Some say the more popular Firefox gets the more exploits. Lets see... Why assume Mozilla will patch in MS tempo? Why assume they might even lose interest for product, like MS. Why assume these exploits will be much more than see what I can do? Exploits needs to be taken advantage of - no direct line between a hole and actual damage due to using Firefox or any other browser. I take it easy  8) There are a gazillion of pages which will never use malicious javascript code, dont forget that. If sites are hacked I believe we talk about server security. Browser is only top of the cake.

If you really believe computer/browser will be compromised if you turn off no-script then you either visit some exotic sites or is overprotective.

You are right of course, barricading yourself will always work. How can it not? IE have also been pretty much 100% safe for years - with the right setup. Just dont expect that many to pick up same attitude, not how people use computer/browser. Even if you have tiptop secuirty there seems to be little difference to giving up - or having no trust. Web is not that bad. Also dont forget with IE7 and Microsofts increased interest for security products you have 3 companies with claimed focus on safe browsing. MS can now start bragging, a little. Not one of them can relax. Exploits hitting worldwide I would like see before I believe it.

You can also hear some Mozilla fanboys saying there is no way they will use IE7 because of IE6 and general not trusting Microsoft - even though running their OS! May be they have forgotten IE7 eventually will be mandatory update. Anyway, nobody knows history of IE7, wait 6-12 months time. Nothing hints it wont look good, same as nothing hints Firefox have not been practically without risks since forever. I dont know how much protection a little browser is supposed to deliver. I think phishing control is stretching it.

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Re: Hackers claim zero-day flaw in Firefox
« Reply #5 on: October 02, 2006, 07:29:31 AM »
I switch to any browser that satisfies my purpose depending on what I am doing.

For me, one of the problems with IE and OE are that they are historically heavily integral to Windows, which is the part of the reason I wouldn't like them to communicate with "strangers."  If they are exploited, it can also mean the exploitation of the OS itself.  This is why IE and OE are not allowed to access to the net by my personal firewall.  Of course, I use a browser with IE-engine, which can be replaced by IE7 if it becomes a part of Windows Update.  However, till that time, I'd like to have some options of IE7-based browsers.  For I like to have customizable tools fit my needs.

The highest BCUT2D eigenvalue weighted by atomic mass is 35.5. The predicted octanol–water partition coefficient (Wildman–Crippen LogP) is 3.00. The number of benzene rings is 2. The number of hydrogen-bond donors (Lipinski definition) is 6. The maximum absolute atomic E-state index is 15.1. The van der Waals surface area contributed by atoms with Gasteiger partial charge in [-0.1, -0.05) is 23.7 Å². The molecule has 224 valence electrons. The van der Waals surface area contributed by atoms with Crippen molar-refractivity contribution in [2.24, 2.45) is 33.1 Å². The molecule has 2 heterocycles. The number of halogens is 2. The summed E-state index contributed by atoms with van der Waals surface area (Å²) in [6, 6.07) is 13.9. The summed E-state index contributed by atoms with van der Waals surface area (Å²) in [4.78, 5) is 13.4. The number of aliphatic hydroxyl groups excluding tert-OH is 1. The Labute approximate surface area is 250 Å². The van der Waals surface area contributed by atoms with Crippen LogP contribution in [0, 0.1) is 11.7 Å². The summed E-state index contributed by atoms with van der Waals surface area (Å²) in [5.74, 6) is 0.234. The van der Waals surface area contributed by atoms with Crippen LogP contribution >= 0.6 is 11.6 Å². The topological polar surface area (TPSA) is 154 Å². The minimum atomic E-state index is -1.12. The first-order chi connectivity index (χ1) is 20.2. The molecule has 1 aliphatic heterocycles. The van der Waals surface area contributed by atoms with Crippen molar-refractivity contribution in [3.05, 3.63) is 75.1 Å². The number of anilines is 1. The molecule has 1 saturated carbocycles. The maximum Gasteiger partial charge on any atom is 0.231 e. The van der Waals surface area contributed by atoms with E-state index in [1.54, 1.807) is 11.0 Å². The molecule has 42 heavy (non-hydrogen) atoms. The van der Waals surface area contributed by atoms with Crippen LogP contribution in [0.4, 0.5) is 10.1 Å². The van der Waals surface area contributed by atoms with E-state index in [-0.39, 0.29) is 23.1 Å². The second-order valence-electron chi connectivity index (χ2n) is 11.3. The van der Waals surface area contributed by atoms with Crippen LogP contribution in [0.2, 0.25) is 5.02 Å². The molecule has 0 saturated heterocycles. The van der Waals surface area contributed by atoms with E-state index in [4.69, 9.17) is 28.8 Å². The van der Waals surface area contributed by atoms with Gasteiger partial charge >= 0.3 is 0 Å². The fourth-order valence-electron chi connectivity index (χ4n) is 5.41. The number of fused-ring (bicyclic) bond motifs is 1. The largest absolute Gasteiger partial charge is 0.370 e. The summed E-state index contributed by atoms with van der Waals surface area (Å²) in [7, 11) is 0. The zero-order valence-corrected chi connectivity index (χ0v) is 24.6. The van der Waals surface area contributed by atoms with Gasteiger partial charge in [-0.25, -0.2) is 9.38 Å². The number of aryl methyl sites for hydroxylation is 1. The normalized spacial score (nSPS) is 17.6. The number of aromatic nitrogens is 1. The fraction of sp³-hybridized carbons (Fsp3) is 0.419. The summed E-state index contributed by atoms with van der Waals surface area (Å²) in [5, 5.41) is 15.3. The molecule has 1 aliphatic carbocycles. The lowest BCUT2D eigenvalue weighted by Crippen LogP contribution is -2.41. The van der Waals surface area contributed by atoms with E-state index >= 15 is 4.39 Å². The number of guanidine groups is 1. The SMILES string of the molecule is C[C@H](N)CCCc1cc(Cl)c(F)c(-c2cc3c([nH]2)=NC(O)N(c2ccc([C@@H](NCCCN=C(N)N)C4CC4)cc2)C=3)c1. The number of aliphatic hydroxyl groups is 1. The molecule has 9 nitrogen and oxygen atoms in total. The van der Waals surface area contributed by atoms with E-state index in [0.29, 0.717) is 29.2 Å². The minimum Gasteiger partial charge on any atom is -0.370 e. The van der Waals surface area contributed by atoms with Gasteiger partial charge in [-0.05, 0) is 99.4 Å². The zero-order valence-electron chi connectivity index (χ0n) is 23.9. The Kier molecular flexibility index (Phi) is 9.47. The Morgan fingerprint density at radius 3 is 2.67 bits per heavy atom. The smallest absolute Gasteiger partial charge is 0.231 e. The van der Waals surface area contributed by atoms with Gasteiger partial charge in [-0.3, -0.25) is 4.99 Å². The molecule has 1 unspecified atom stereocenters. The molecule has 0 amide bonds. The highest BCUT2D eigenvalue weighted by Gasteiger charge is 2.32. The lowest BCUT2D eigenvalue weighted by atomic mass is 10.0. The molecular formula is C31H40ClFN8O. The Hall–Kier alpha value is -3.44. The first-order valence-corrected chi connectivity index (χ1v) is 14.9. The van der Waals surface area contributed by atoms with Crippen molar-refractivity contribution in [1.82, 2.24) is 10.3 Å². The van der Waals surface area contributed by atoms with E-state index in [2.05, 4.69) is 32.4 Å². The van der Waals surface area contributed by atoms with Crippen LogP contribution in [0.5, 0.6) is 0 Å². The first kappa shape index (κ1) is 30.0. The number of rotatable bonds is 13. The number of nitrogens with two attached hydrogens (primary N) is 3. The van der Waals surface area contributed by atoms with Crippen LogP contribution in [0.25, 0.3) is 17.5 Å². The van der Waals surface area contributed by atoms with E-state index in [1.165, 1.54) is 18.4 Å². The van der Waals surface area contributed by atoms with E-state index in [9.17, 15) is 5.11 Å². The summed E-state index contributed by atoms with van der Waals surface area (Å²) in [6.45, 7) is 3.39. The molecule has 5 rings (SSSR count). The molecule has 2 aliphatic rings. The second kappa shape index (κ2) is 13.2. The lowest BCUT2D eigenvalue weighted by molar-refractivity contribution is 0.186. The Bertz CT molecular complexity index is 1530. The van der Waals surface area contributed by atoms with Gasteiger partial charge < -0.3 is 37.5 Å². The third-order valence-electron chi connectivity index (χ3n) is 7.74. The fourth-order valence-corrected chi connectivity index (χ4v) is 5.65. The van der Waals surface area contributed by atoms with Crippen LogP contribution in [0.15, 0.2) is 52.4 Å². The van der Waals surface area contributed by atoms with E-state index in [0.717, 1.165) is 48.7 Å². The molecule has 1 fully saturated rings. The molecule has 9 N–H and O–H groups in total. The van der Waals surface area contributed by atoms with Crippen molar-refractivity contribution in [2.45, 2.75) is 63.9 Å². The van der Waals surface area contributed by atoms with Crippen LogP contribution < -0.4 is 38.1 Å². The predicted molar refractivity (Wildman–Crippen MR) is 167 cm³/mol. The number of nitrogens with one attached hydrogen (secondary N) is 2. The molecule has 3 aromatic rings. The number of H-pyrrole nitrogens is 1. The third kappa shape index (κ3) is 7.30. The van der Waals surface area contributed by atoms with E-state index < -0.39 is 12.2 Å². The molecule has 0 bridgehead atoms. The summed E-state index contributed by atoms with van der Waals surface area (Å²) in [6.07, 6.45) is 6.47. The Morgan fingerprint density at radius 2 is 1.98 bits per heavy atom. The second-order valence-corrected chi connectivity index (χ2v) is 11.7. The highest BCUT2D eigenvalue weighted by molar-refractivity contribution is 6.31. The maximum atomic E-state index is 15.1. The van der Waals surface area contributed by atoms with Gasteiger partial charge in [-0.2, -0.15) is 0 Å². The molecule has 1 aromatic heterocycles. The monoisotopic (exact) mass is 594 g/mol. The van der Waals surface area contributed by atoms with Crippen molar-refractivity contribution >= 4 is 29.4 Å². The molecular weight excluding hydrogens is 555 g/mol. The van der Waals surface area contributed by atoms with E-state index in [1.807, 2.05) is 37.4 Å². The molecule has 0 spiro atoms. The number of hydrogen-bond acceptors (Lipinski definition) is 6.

The world is filled with the probability and we are not certain of which option turns out to be "successful."  So, sometimes, it is better for us to choose different ways.  In fact, keeping varieties is what we have been doing even at DNA level.

dk70

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Re: Hackers claim zero-day flaw in Firefox
« Reply #6 on: October 02, 2006, 11:46:31 AM »
Well yes but the idea behind making Firefox in the first place is certainly not to make it harder to browse safely. More like the opposite. Which is also why there is every reason to believe problem will be dealt with - they dont have history of zzzzzz I think. If exploit is severe and relevant and they go "in due time" they have big problem - for now it is just business as usual. There will be more.

If those 2 clowns today say "oh did we forget to tell you it works even better on IE7?" there is yet another headline. I dont think they are suited for frontpage on popular websites.
« Last Edit: October 02, 2006, 11:49:12 AM by dk70 »

Smith

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Re: Hackers claim zero-day flaw in Firefox
« Reply #7 on: October 02, 2006, 01:34:15 PM »
If those 2 clowns today say "oh did we forget to tell you it works even better on IE7?" there is yet another headline. I dont think they are suited for frontpage on popular websites.
No, I see four clowns here, repeating the same old farce till the moderators close the thread but, at least, one of the clowns will leave the stage now. ;)

Offline polonus

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Re: Hackers claim zero-day flaw in Firefox
« Reply #8 on: October 02, 2006, 04:20:47 PM »
Hi dk70,

I value your point of view. It is clear and has quite some substance. What in your opinion then is the best way to steer away from this?  How to make the browsers and the Internet substantially more secure? Lies the answer in coding with security at heart? Is the answer making spyware go away (making it less attractive for legit money to invest in it?), but without ad-money the whole structure is changing. Or does the browser owner have to come up with measures to make his browser into a bastion? Questions, questions, where I cannot give a pre-cooked answer.

I at one point like to believe in  in-browser security, because I can apply that myself,  because I realize that some factors that create the malware vectors cannot be influenced and won't go away, just like spam is not likely to go away if some keep on tolerating it. Interested to hear what you say,

polonus

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Offline FreewheelinFrank

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Re: Hackers claim zero-day flaw in Firefox
« Reply #9 on: October 02, 2006, 06:54:01 PM »
Quote